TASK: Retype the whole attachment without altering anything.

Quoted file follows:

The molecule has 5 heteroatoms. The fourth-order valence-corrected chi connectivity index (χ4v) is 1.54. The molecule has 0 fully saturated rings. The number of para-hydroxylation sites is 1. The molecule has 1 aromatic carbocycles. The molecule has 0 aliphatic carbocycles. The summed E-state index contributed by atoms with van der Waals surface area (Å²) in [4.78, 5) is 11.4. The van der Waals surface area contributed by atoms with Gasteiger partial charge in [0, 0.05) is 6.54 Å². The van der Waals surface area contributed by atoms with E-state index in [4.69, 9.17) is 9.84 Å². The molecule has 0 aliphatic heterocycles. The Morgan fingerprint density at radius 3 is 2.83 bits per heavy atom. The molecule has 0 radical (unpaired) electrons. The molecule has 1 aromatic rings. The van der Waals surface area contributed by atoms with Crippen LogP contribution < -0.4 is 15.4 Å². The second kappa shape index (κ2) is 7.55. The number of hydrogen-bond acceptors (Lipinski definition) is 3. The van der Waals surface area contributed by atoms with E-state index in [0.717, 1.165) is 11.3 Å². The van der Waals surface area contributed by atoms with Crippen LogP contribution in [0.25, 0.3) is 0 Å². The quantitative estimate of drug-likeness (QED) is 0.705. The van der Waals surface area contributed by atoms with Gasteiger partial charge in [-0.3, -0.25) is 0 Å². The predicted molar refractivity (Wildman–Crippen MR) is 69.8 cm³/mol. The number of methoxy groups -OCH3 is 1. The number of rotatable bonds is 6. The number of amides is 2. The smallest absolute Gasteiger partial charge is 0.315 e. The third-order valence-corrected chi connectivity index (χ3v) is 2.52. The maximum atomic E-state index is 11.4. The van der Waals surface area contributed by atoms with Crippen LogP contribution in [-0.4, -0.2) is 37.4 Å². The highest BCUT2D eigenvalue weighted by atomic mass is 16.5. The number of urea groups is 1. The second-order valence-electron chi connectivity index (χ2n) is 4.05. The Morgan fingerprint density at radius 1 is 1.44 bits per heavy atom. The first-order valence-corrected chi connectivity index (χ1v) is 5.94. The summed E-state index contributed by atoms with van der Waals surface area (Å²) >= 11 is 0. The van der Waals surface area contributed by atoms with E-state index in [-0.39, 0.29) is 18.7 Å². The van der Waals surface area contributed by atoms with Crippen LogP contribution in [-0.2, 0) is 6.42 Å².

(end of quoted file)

The molecule has 5 heteroatoms. The fourth-order valence-corrected chi connectivity index (χ4v) is 1.54. The molecule has 0 fully saturated rings. The number of para-hydroxylation sites is 1. The molecule has 1 aromatic carbocycles. The molecule has 0 aliphatic carbocycles. The summed E-state index contributed by atoms with van der Waals surface area (Å²) in [4.78, 5) is 11.4. The van der Waals surface area contributed by atoms with Gasteiger partial charge in [0, 0.05) is 6.54 Å². The van der Waals surface area contributed by atoms with E-state index in [4.69, 9.17) is 9.84 Å². The molecule has 0 aliphatic heterocycles. The Morgan fingerprint density at radius 3 is 2.83 bits per heavy atom. The molecule has 0 radical (unpaired) electrons. The molecule has 1 aromatic rings. The van der Waals surface area contributed by atoms with Crippen LogP contribution < -0.4 is 15.4 Å². The second kappa shape index (κ2) is 7.55. The number of hydrogen-bond acceptors (Lipinski definition) is 3. The van der Waals surface area contributed by atoms with E-state index in [0.717, 1.165) is 11.3 Å². The van der Waals surface area contributed by atoms with Crippen LogP contribution in [0.25, 0.3) is 0 Å². The quantitative estimate of drug-likeness (QED) is 0.705. The van der Waals surface area contributed by atoms with Gasteiger partial charge in [-0.3, -0.25) is 0 Å². The predicted molar refractivity (Wildman–Crippen MR) is 69.8 cm³/mol. The number of methoxy groups -OCH3 is 1. The number of rotatable bonds is 6. The number of amides is 2. The smallest absolute Gasteiger partial charge is 0.315 e. The third-order valence-corrected chi connectivity index (χ3v) is 2.52. The maximum atomic E-state index is 11.4. The van der Waals surface area contributed by atoms with Crippen LogP contribution in [-0.4, -0.2) is 37.4 Å². The highest BCUT2D eigenvalue weighted by atomic mass is 16.5. The number of urea groups is 1. The second-order valence-electron chi connectivity index (χ2n) is 4.05. The Morgan fingerprint density at radius 1 is 1.44 bits per heavy atom. The first-order valence-corrected chi connectivity index (χ1v) is 5.94. The summed E-state index contributed by atoms with van der Waals surface area (Å²) >= 11 is 0. The van der Waals surface area contributed by atoms with E-state index in [-0.39, 0.29) is 18.7 Å². The van der Waals surface area contributed by atoms with Crippen LogP contribution in [-0.2, 0) is 6.42 Å².